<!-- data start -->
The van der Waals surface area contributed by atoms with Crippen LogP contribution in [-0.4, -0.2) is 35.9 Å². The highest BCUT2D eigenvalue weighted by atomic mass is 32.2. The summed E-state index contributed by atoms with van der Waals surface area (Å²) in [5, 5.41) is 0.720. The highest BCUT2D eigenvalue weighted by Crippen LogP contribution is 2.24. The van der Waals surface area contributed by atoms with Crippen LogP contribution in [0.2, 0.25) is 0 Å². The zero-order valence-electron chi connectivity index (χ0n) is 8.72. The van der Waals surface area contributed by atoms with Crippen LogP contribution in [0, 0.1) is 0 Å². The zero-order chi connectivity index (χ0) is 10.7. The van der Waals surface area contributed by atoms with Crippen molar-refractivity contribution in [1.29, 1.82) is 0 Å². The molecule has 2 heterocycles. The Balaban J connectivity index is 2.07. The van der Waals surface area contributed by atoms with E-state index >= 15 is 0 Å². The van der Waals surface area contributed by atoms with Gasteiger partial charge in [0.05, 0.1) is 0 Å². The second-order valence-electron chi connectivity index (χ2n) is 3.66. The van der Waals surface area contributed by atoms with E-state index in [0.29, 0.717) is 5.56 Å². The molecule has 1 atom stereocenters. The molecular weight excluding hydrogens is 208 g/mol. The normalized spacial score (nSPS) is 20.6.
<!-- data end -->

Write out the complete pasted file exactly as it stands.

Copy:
The van der Waals surface area contributed by atoms with Crippen LogP contribution in [-0.4, -0.2) is 35.9 Å². The highest BCUT2D eigenvalue weighted by atomic mass is 32.2. The summed E-state index contributed by atoms with van der Waals surface area (Å²) in [5, 5.41) is 0.720. The highest BCUT2D eigenvalue weighted by Crippen LogP contribution is 2.24. The van der Waals surface area contributed by atoms with Crippen LogP contribution in [0.2, 0.25) is 0 Å². The zero-order valence-electron chi connectivity index (χ0n) is 8.72. The van der Waals surface area contributed by atoms with Crippen LogP contribution in [0, 0.1) is 0 Å². The zero-order chi connectivity index (χ0) is 10.7. The van der Waals surface area contributed by atoms with Crippen molar-refractivity contribution in [1.29, 1.82) is 0 Å². The molecule has 2 heterocycles. The Balaban J connectivity index is 2.07. The van der Waals surface area contributed by atoms with E-state index >= 15 is 0 Å². The van der Waals surface area contributed by atoms with Gasteiger partial charge in [0.05, 0.1) is 0 Å². The second-order valence-electron chi connectivity index (χ2n) is 3.66. The van der Waals surface area contributed by atoms with E-state index in [0.29, 0.717) is 5.56 Å². The molecule has 1 atom stereocenters. The molecular weight excluding hydrogens is 208 g/mol. The normalized spacial score (nSPS) is 20.6.